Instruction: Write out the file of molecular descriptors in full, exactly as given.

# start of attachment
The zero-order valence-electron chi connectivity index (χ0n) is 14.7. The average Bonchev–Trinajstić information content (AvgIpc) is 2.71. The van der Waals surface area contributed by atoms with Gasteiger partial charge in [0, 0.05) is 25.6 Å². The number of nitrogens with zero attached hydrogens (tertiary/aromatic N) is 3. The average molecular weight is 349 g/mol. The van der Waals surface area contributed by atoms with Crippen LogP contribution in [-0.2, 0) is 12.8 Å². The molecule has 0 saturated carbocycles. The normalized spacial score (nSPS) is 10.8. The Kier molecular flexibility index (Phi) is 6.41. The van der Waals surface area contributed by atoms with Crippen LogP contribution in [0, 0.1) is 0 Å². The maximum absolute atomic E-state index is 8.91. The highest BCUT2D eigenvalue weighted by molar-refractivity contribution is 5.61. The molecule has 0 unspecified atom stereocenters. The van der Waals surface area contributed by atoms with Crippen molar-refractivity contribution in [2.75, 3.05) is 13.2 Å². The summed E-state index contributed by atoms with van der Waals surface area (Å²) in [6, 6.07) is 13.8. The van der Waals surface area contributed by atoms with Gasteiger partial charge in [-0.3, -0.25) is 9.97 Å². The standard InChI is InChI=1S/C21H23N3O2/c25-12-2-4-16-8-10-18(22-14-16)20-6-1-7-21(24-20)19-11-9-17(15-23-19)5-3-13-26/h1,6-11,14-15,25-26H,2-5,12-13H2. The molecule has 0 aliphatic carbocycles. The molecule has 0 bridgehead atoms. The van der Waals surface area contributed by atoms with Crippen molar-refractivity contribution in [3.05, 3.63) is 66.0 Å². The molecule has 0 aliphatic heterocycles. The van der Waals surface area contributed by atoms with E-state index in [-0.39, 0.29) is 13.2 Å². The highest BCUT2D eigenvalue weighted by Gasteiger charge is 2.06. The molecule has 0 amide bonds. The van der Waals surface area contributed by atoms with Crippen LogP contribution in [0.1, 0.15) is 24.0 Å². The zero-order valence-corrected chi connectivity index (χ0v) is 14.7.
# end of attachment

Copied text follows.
The zero-order valence-electron chi connectivity index (χ0n) is 14.7. The average Bonchev–Trinajstić information content (AvgIpc) is 2.71. The van der Waals surface area contributed by atoms with Gasteiger partial charge in [0, 0.05) is 25.6 Å². The number of nitrogens with zero attached hydrogens (tertiary/aromatic N) is 3. The average molecular weight is 349 g/mol. The van der Waals surface area contributed by atoms with Crippen LogP contribution in [-0.2, 0) is 12.8 Å². The molecule has 0 saturated carbocycles. The normalized spacial score (nSPS) is 10.8. The Kier molecular flexibility index (Phi) is 6.41. The van der Waals surface area contributed by atoms with Crippen LogP contribution in [0, 0.1) is 0 Å². The maximum absolute atomic E-state index is 8.91. The highest BCUT2D eigenvalue weighted by molar-refractivity contribution is 5.61. The molecule has 0 unspecified atom stereocenters. The van der Waals surface area contributed by atoms with Crippen molar-refractivity contribution in [2.75, 3.05) is 13.2 Å². The summed E-state index contributed by atoms with van der Waals surface area (Å²) in [6, 6.07) is 13.8. The van der Waals surface area contributed by atoms with Gasteiger partial charge in [-0.3, -0.25) is 9.97 Å². The standard InChI is InChI=1S/C21H23N3O2/c25-12-2-4-16-8-10-18(22-14-16)20-6-1-7-21(24-20)19-11-9-17(15-23-19)5-3-13-26/h1,6-11,14-15,25-26H,2-5,12-13H2. The molecule has 0 aliphatic carbocycles. The molecule has 0 bridgehead atoms. The van der Waals surface area contributed by atoms with Crippen molar-refractivity contribution in [3.05, 3.63) is 66.0 Å². The molecule has 0 aliphatic heterocycles. The van der Waals surface area contributed by atoms with E-state index in [-0.39, 0.29) is 13.2 Å². The highest BCUT2D eigenvalue weighted by Gasteiger charge is 2.06. The molecule has 0 amide bonds. The van der Waals surface area contributed by atoms with Crippen LogP contribution in [0.1, 0.15) is 24.0 Å². The zero-order valence-corrected chi connectivity index (χ0v) is 14.7.